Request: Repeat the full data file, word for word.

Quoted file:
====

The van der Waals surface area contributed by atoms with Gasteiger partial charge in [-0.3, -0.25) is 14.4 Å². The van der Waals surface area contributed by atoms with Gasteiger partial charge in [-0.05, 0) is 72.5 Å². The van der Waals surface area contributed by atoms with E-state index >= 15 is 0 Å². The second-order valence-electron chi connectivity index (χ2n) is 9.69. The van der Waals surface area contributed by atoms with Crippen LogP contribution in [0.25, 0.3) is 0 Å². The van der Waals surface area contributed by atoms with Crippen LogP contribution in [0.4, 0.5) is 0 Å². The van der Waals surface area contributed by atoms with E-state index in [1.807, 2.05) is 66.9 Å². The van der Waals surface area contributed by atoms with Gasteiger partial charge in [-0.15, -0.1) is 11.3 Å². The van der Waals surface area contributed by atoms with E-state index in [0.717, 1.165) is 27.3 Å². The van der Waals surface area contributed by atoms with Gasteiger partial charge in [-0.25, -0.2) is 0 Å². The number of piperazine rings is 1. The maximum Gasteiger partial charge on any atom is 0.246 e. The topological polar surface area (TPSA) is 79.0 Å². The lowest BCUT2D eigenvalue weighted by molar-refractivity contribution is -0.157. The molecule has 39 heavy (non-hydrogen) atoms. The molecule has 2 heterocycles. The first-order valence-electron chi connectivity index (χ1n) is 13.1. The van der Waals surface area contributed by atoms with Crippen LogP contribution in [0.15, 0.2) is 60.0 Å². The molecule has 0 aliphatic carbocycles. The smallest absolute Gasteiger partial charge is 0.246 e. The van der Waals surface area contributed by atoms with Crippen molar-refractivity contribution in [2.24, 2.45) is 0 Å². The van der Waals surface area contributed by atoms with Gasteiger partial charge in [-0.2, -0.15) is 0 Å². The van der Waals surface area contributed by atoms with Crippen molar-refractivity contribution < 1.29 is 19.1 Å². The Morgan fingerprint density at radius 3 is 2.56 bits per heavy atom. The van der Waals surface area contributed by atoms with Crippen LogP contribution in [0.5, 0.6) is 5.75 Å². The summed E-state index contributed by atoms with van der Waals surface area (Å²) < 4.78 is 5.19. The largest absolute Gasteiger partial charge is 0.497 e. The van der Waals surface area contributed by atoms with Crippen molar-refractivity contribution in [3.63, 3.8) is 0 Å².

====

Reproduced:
The van der Waals surface area contributed by atoms with Gasteiger partial charge in [-0.3, -0.25) is 14.4 Å². The van der Waals surface area contributed by atoms with Gasteiger partial charge in [-0.05, 0) is 72.5 Å². The van der Waals surface area contributed by atoms with E-state index >= 15 is 0 Å². The second-order valence-electron chi connectivity index (χ2n) is 9.69. The van der Waals surface area contributed by atoms with Crippen LogP contribution in [0.25, 0.3) is 0 Å². The van der Waals surface area contributed by atoms with Crippen LogP contribution in [0.4, 0.5) is 0 Å². The van der Waals surface area contributed by atoms with E-state index in [1.807, 2.05) is 66.9 Å². The van der Waals surface area contributed by atoms with Gasteiger partial charge in [-0.15, -0.1) is 11.3 Å². The van der Waals surface area contributed by atoms with E-state index in [0.717, 1.165) is 27.3 Å². The van der Waals surface area contributed by atoms with Gasteiger partial charge in [-0.25, -0.2) is 0 Å². The number of piperazine rings is 1. The maximum Gasteiger partial charge on any atom is 0.246 e. The topological polar surface area (TPSA) is 79.0 Å². The lowest BCUT2D eigenvalue weighted by molar-refractivity contribution is -0.157. The molecule has 39 heavy (non-hydrogen) atoms. The molecule has 2 heterocycles. The first-order valence-electron chi connectivity index (χ1n) is 13.1. The van der Waals surface area contributed by atoms with Crippen LogP contribution in [0.15, 0.2) is 60.0 Å². The molecule has 0 aliphatic carbocycles. The smallest absolute Gasteiger partial charge is 0.246 e. The van der Waals surface area contributed by atoms with Crippen molar-refractivity contribution in [2.24, 2.45) is 0 Å². The van der Waals surface area contributed by atoms with Gasteiger partial charge in [-0.2, -0.15) is 0 Å². The van der Waals surface area contributed by atoms with Crippen molar-refractivity contribution < 1.29 is 19.1 Å². The Morgan fingerprint density at radius 3 is 2.56 bits per heavy atom. The van der Waals surface area contributed by atoms with Crippen LogP contribution in [0.5, 0.6) is 5.75 Å². The summed E-state index contributed by atoms with van der Waals surface area (Å²) < 4.78 is 5.19. The largest absolute Gasteiger partial charge is 0.497 e. The van der Waals surface area contributed by atoms with Crippen molar-refractivity contribution in [3.63, 3.8) is 0 Å².